Covid-19 Part 6:
Obesity: Our awful health has made Covid-19 far worse

Obesity may be why UK and USA are so badly affected

Breathing and respiratory problems have typically been associated with increasing the risk of getting a severe Covid-19 infection. However, obesity has emerged as possibly the second biggest risk factor behind age for developing severe Covid-19 symptoms, especially in those under 65.

Research from the USA found that it poses a greater danger than having lung disease, asthma or high blood pressure, and that having BMI of over 35 means you are 3.6 times more likely to be transferred to ICU than those under 30.

Another study found obesity to be the most common underlying health problem in hospitalised Covid-19 patients under 65, accounting for 60% of cases in the age group 18-49 who had a health problem, compared to 27% for asthma. 

Complications arise when you think about how obesity and age are linked together, and with other underlying health problems. Like all problems, our current situation is multi-variate, which means there are many factors interacting with one another which can influence Covid-19 severity. For example obesity increases the likelihood of developing problems such as diabetes and heart disease, to name just two. It is also more likely that you will have health problems as you get older. 

Fat cells could be the answer

New research has tried to answer the question of ‘Why?’ when addressing the obesity and Covid-19 severity link. It found that proteins used by Covid-19 to infiltrate human cells are created in large amounts by fat cells in the human body, and in those cells of people with Type-2 Diabetes. The coronavirus latches easily onto ‘ACE-2 receptors’ that are ‘widely expressed’ by fat cells compared to normal ones, giving it an entry into the body, and creating ‘resevoirs’ for the virus. The researchers also explained how fat cells could help production of a special type of cells which can cause lung tissue scarring, a process which increases with age. 

They stressed the importance of researching whether drugs taken by diabetics could be used to dampen this scarring effect, even though they acknowledged that the drugs themselves could cause weight gain as a side effect. They concluded that as an alternative to medicine, that weight loss could also help. Who would have thought, eh?!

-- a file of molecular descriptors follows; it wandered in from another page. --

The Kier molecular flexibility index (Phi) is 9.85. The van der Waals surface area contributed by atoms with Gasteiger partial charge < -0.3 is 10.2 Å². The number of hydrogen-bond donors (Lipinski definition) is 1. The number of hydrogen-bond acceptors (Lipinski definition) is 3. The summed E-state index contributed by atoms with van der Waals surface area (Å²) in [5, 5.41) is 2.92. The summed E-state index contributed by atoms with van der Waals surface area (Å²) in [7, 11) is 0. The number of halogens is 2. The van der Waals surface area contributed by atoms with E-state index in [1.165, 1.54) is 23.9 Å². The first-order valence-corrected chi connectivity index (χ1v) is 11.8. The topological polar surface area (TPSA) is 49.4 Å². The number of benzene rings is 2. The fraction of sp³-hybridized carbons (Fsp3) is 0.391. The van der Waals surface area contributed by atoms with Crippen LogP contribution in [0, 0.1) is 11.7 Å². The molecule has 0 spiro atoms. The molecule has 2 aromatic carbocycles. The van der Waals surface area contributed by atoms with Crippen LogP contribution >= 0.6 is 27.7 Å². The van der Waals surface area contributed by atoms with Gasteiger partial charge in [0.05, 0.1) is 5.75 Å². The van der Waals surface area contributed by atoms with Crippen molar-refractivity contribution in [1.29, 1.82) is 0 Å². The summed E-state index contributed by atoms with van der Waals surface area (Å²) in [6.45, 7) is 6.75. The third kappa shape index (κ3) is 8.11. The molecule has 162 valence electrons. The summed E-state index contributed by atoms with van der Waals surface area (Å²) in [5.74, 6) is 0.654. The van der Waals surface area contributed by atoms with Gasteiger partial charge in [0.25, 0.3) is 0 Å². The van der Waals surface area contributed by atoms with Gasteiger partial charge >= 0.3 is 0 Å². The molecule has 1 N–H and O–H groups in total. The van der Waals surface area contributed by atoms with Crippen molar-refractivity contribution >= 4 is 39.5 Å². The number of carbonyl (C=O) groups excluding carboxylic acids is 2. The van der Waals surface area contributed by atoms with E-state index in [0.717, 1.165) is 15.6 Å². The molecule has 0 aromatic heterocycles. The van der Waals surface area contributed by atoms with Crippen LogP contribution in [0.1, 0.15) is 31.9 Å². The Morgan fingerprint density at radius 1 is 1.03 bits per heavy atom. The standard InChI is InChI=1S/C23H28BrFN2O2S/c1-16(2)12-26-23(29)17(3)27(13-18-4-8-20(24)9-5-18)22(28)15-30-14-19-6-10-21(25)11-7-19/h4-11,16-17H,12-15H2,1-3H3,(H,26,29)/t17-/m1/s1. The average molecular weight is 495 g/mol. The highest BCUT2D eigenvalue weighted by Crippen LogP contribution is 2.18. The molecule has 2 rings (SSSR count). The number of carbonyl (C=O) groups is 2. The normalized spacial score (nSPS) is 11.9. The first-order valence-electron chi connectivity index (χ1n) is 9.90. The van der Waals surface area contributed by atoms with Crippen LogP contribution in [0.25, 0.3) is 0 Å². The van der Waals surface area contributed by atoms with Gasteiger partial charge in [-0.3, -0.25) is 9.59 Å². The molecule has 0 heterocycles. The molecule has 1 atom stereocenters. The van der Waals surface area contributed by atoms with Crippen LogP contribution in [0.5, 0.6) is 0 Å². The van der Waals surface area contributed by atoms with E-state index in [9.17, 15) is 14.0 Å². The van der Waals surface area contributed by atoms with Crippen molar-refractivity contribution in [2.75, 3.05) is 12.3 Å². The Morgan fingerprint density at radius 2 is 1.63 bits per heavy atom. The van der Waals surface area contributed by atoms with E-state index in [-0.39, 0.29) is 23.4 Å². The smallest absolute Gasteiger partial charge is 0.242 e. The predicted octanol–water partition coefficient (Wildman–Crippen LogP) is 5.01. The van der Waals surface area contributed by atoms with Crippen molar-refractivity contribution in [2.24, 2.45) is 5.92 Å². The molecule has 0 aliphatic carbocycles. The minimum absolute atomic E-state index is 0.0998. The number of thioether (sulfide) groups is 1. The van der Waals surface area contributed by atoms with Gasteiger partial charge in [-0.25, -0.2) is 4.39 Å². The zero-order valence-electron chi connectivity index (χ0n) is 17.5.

Other reasons for the obesity link have been discussed, such as how a large amount of excess weight can cause breathing difficulties, and how obese people are more likely to have a stronger inflammatory response. However, problems arise when you consider the large amount of other health problems brought on by obesity, such as heart disease, diabetes and asthma. 

Is this why countries like the UK and USA have been hit hard?

Around 30% of adults in England are clinically obese, judged by having a BMI over 30. This While there are problems with the BMI system, this is such a staggering amount it makes my eyes water thinking about it. Moreover, 65% of the general population are classed as overweight. NHS figures show that 75% of people in hospital with Covid-19 are overweight, which was what led to the scrutiny of weight issues as a major factor in infection severity. 

An analysis of over 28,000 UK hospitalised cases shows that obese patients are 43% more likely to die. Further research found that diabetic patients make up one third of total deaths in hospital from coronavirus. The overwhelming majority of these are ‘Type 2’, where obesity is a very common pre-cursor. 

It makes for even harder reading in America, where over 42% of people are thought to be obese, which equates to up to 140 million people; a number which is over two times the total population of the UK. The overweight percentage will be even higher. 

Comparing the UK to Germany

The UK and Germany both entered lockdown on March 23 but the UK has seen four times as many deaths, a figure said to be over 37,000, compared to Germany which has recorded around 8,200. Despite other factors being involved, the distinct difference in health is  thought to play an integral role. Compared to the UK’s 30%, just 24% of Germans are obese. 

While we have been panicking about the novel coronavirus for the past 4 months, many have been unaware that for decades an obesity epidemic has been sweeping the western world, causing billions of pounds of strain on health systems, millions of deaths, and debilitating health problems for millions more. In 2019, the head of the NHS warned that obesity was such a severe problem it could halt advances in the medical sphere for years. Therefore, if we were healthier as nations, it’s likely the death toll would have been much reduced. However, I predict that public discussions around the subject will be shut down due to it not being a politically correct subject; the sadness and absurdity of this I will discuss later in the review. 


What do you think? Read the next installment in the Covid-19 Review here! It explains that it is ‘extra’ deaths which we should be looking for, and asks how many of those attributed to Covid-19 would have happened anyway?

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